HP recently ran a memorable guerilla campaign created for them by Publicis Malaysia for their high quality photo paper. Like all great campaigns – guerilla or otherwise – the creative brilliance is laser honed to the product proposition – HP produce high quality photo paper that in their words gives ‘true to life image quality’. Publicis created a series of stand-up posters that looked like a hole caused by someone walking through a huge sheet of paper. The posters were strategically placed in a variety of locations to create the optical illusion of real-life being printed on an enormous sheet of paper – blurring the line between what is real and what looks real to their eyes.
With every effective guerilla campaign, the cost and effort provide and exponential return through generated public interest and media coverage. Given the punch that guerilla can pack, It is surprising that it is not considered a key component of any integrated brand campaign. But the real value in this campaign is the unique level of engagement that it creates with those who experience it. This heightened engagement rarely occurs without the dimensions of discovery and involvement, dimensions almost impossible to capture through traditional advertising mediums. And it is from this new level of engagement and relationship that the impetus for ‘Status Stories’ is borne.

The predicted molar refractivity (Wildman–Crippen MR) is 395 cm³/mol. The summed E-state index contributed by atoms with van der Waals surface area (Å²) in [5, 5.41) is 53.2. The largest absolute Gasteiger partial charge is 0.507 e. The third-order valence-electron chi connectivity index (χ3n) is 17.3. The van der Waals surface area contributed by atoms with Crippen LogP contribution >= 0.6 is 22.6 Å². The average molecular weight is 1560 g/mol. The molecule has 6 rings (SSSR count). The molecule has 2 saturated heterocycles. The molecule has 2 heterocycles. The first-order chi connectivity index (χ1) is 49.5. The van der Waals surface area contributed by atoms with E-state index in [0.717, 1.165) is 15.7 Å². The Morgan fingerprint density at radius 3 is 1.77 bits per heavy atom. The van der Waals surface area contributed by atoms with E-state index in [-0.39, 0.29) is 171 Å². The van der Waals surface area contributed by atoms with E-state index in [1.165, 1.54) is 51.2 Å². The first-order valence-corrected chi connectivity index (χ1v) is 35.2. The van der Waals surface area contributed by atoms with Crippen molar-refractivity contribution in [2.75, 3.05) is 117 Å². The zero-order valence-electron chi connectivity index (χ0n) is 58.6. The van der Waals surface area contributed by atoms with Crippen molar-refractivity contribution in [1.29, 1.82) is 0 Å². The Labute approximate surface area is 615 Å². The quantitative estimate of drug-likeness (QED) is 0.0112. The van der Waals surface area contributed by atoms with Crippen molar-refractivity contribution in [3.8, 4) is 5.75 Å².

‘Status Stories’ play a similar role to physical status symbols – they have begun to replace the more visible, traditional symbols of status with stories, passed from consumer to consumer based upon the unique, on-brand, personal experiences they’ve had. ‘Status Stories’ are set to become increasingly important to brands as they seek to remain relevant, valued and loved by consumers who less and less are relying on the cues of mass media for their brand relationships.
As engaging brand experiences go – this one is a ripper.